inverted pear-shape; slightly flared bottom; small crane and cloud designs

Maebyeong with flying cranes and clouds, 12th century

expand_more

According to Daoist mythology, a magical mountain carried on the back of an ancient tortoise exists somewhere off the southern coast of China. The mountain is inhabited by immortal beings, and white cranes nest in ancient pine trees, which grow in great profusion. Thus, the crane became a symbol of immortality and a favorite theme among artists in China, Korea, and Japan. Potters of the Goryeo dynasty frequently inlaid their wares with cranes flying amid clouds. This maebyeong (“plum vessel”) is notable for its great restraint and subtlety; just a few tiny cranes and minimal clouds create a spare, but lovely, decoration. A cupped mouth, expanding shoulders, and tapering body are characteristic elements of the maebyeong, of which several examples can be seen in this gallery.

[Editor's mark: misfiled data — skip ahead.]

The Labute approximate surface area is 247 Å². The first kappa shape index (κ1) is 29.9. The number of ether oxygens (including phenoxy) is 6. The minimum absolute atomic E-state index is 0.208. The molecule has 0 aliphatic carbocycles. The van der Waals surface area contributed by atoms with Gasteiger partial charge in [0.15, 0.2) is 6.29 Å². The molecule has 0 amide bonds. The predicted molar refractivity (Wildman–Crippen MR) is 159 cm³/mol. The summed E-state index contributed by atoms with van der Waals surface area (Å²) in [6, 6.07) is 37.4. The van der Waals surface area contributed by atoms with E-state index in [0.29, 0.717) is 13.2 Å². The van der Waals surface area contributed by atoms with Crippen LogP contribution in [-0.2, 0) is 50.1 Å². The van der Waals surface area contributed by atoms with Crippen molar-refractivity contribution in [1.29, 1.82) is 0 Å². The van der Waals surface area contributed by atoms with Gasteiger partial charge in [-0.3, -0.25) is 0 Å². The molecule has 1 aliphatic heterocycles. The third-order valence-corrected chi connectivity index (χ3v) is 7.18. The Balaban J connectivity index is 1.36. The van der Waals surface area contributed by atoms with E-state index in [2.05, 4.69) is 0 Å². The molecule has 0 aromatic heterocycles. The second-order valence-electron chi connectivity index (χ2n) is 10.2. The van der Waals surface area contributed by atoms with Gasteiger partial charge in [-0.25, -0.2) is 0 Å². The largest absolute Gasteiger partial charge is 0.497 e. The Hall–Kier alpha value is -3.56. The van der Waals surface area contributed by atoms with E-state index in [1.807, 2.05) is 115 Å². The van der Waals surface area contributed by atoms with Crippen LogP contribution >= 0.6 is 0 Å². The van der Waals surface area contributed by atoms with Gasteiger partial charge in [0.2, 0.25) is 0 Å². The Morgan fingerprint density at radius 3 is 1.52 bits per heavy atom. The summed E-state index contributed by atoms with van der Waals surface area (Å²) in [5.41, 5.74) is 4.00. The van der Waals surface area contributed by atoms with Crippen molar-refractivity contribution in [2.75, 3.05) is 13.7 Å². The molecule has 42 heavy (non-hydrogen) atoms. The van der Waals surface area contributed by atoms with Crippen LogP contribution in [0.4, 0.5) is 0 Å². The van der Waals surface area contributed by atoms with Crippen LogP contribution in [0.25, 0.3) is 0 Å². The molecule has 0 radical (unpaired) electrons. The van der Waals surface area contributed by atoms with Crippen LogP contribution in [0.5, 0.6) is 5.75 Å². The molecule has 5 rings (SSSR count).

Exhibitions
Details
Title
Maebyeong with flying cranes and clouds
Role
Artist
Accession Number
2015.79.487
Catalogue Raisonne
Murase, Art through a Lifetime, no. 898
Curator Approved

This record is from historic documentation and may not have been reviewed by a curator, so may be inaccurate or incomplete. Our records are frequently revised and enhanced. If you notice a mistake or have additional information about this object, please email collectionsdata@artsmia.org.

Does something look wrong with this image? Let us know

Zoom in on the left to the detail you'd like to save. Click 'Save detail' and wait until the image updates. Right click the image to 'save image as' or copy link, or click the image to open in a new tab.

inverted pear-shape; slightly flared bottom; small crane and cloud designs